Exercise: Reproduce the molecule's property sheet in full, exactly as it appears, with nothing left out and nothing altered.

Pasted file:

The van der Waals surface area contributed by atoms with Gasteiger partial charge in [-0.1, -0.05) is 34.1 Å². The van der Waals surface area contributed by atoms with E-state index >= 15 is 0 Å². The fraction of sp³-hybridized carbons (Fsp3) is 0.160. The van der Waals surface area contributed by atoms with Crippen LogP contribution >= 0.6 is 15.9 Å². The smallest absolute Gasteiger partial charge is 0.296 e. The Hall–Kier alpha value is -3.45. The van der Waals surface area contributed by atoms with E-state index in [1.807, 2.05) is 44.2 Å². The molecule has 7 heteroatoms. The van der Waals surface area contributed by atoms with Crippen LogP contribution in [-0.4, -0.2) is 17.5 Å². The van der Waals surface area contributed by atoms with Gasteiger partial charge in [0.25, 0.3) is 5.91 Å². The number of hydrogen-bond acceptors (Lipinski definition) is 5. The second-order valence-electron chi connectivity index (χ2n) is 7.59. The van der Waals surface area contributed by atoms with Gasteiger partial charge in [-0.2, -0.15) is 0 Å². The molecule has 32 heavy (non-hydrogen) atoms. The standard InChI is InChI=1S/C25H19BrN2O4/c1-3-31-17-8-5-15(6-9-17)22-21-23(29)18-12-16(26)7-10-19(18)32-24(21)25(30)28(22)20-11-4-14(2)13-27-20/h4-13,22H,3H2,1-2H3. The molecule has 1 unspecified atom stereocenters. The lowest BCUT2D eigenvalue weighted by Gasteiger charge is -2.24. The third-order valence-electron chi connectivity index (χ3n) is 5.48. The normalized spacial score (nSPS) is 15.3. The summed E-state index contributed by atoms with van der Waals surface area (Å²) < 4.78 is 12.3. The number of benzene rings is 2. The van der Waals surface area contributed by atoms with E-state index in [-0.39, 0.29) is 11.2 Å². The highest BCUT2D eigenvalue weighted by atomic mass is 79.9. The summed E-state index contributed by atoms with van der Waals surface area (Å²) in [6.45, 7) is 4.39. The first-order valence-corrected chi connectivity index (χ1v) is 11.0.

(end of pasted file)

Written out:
The van der Waals surface area contributed by atoms with Gasteiger partial charge in [-0.1, -0.05) is 34.1 Å². The van der Waals surface area contributed by atoms with E-state index >= 15 is 0 Å². The fraction of sp³-hybridized carbons (Fsp3) is 0.160. The van der Waals surface area contributed by atoms with Crippen LogP contribution >= 0.6 is 15.9 Å². The smallest absolute Gasteiger partial charge is 0.296 e. The Hall–Kier alpha value is -3.45. The van der Waals surface area contributed by atoms with E-state index in [1.807, 2.05) is 44.2 Å². The molecule has 7 heteroatoms. The van der Waals surface area contributed by atoms with Crippen LogP contribution in [-0.4, -0.2) is 17.5 Å². The van der Waals surface area contributed by atoms with Gasteiger partial charge in [0.25, 0.3) is 5.91 Å². The number of hydrogen-bond acceptors (Lipinski definition) is 5. The second-order valence-electron chi connectivity index (χ2n) is 7.59. The van der Waals surface area contributed by atoms with Gasteiger partial charge in [-0.2, -0.15) is 0 Å². The molecule has 32 heavy (non-hydrogen) atoms. The standard InChI is InChI=1S/C25H19BrN2O4/c1-3-31-17-8-5-15(6-9-17)22-21-23(29)18-12-16(26)7-10-19(18)32-24(21)25(30)28(22)20-11-4-14(2)13-27-20/h4-13,22H,3H2,1-2H3. The molecule has 1 unspecified atom stereocenters. The lowest BCUT2D eigenvalue weighted by Gasteiger charge is -2.24. The third-order valence-electron chi connectivity index (χ3n) is 5.48. The normalized spacial score (nSPS) is 15.3. The summed E-state index contributed by atoms with van der Waals surface area (Å²) < 4.78 is 12.3. The number of benzene rings is 2. The van der Waals surface area contributed by atoms with E-state index in [-0.39, 0.29) is 11.2 Å². The highest BCUT2D eigenvalue weighted by atomic mass is 79.9. The summed E-state index contributed by atoms with van der Waals surface area (Å²) in [6.45, 7) is 4.39. The first-order valence-corrected chi connectivity index (χ1v) is 11.0.